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Brewers slugger Prince Fielder leaves for Detroit

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The Milwaukee Brewers lost their most powerful hitter Tuesday, when free agent Prince Fielder agreed to a nine-year contract with the Detroit Tigers worth a reported $214 million.

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If there was a surprise, it's that Fielder signed with Detroit, which was not considered to be in the running during all the speculation of where he might go. But the Tigers needed a designated hitter after losing Victor Martinez for the year to a torn knee.

The Brewers have known for two years that this day would probably come. Fielder's agent Scott Boras turned down a five-year, $100 million contract extension in the spring of 2010. Later that year, Boras said Milwaukee could re-sign Fielder for eight years and $176 million, but the talks never went further.

Still, Brewers General Manager Doug Melvin called it a "sad day." He said Fielder was a huge part of turning the Milwaukee organization around.

Melvin said he didn't even try to make an offer this winter, once Boras said he'd get $200 million for the 27-year-old first baseman.

If there's a saving grace for Milwaukee fans, it's that he'll play in the opposite league. And the Brewers will get two draft choices as compensation for losing Fielder.

Milwaukee gets Detroit's pick in the first round this summer, the 27th overall, plus a supplemental first-round selection.

Fielder missed six regular season games in his six years with Milwaukee, and just one game in the last three seasons. He has averaged 38 homers per year and hit 46 or more in two seasons.

Fielder's final home run in a Milwaukee uniform came in the eighth inning of Game 3 of the National League Championship Series against St. Louis at Miller Park.

The Cardinals creamed the Brewers on that Monday night, 12-3. About three-fourths of the fans had left before Fielder hit his final homer of 2011 - a monster shot to right.

Fielder also led Milwaukee to its first playoffs in 29 years with appearances in 2008 and 2011.

Fielder joins Miguel Cabrera as a one-two slugging punch for Detroit, which won the American League Central division by 15 games last year but lost to Texas in the AL Championship Series.

STATS Incorporated says Detroit will only be the second team in big league history to start a season with two players under 30 who have at least 200 career homers.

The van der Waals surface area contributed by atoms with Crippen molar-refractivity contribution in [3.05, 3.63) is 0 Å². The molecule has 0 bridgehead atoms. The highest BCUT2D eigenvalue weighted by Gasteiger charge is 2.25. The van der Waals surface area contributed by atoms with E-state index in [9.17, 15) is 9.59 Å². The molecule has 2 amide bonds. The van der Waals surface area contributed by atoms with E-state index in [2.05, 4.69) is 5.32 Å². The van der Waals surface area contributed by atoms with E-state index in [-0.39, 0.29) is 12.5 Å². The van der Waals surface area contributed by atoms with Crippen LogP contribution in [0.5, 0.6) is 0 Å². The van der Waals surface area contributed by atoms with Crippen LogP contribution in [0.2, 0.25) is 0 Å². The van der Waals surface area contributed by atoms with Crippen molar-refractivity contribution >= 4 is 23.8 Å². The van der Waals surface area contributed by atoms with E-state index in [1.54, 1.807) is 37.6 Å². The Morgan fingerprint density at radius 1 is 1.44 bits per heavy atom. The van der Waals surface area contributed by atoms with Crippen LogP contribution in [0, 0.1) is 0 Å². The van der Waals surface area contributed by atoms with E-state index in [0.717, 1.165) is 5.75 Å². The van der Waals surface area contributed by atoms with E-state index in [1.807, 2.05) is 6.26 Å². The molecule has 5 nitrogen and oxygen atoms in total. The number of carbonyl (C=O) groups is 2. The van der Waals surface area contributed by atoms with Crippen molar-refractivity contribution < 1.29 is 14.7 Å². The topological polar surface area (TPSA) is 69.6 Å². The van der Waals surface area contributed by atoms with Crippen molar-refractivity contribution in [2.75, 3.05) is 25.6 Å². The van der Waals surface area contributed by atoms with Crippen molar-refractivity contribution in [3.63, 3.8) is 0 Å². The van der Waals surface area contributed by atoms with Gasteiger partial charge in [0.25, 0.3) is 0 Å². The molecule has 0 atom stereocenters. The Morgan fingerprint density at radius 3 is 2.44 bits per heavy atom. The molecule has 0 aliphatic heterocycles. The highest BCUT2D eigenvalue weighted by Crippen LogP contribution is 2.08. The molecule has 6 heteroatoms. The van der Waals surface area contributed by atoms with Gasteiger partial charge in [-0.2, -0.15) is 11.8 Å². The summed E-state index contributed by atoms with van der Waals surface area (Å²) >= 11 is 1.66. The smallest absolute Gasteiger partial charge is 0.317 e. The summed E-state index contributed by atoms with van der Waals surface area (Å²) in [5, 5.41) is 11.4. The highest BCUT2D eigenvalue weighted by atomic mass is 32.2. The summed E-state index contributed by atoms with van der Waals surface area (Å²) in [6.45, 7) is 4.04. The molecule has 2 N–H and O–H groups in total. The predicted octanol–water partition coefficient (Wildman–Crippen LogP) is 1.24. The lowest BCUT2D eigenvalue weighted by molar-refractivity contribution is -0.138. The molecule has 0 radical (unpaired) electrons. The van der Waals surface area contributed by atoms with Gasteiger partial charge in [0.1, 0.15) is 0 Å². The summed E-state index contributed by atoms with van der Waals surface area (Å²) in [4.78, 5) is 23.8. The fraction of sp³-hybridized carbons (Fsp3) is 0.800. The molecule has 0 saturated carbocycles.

The 1961 Milwaukee Braves were the only other ones to achieve that with Hank Aaron and Eddie Matthews.

Fielder also returns to the city where he grew up, while his now-estranged father Cecil Fielder was starring for the Tigers. Yesterday, Cecil Fielder said he was "shocked" that his son chose Detroit, but he'll be comfortable there.

Departure gives Mat Gamel a chance

Prince Fielder's departure gives Mat Gamel one more chance to prove that he's Major League material. Brewers General Manager Doug Melvin has said that Gamel will most likely be the top candidate to replace Fielder at first base. He was moved to that spot last season from third in anticipation of Fielder's free-agent departure.

Gamel has virtually slammed the cover off the ball in the minors. But he has struggled in each of his call-ups to Milwaukee over the last four years.

One year, he didn't tell the Brewers about a lingering injury when he reported to spring training. Last fall, his Triple A manager Don Money said Gamel needed to "get his head right" if he wants to stay in the Majors.

Gamel was not part of the Brewers' minor league call-ups last September. Money hoped it would be a "wake-up call" after Taylor Green was promoted ahead of him.

Gamel hit .310 at Triple A Nashville in 2011 with 28 homers and 96 RBIs.

From now on, the only time the Brewers will play against Fielder is during Interleague play, and the World Series if both Milwaukee and Detroit get there. The Brewers will play three American League Central teams in this year's Interleague schedule, but Tigers are not among them.

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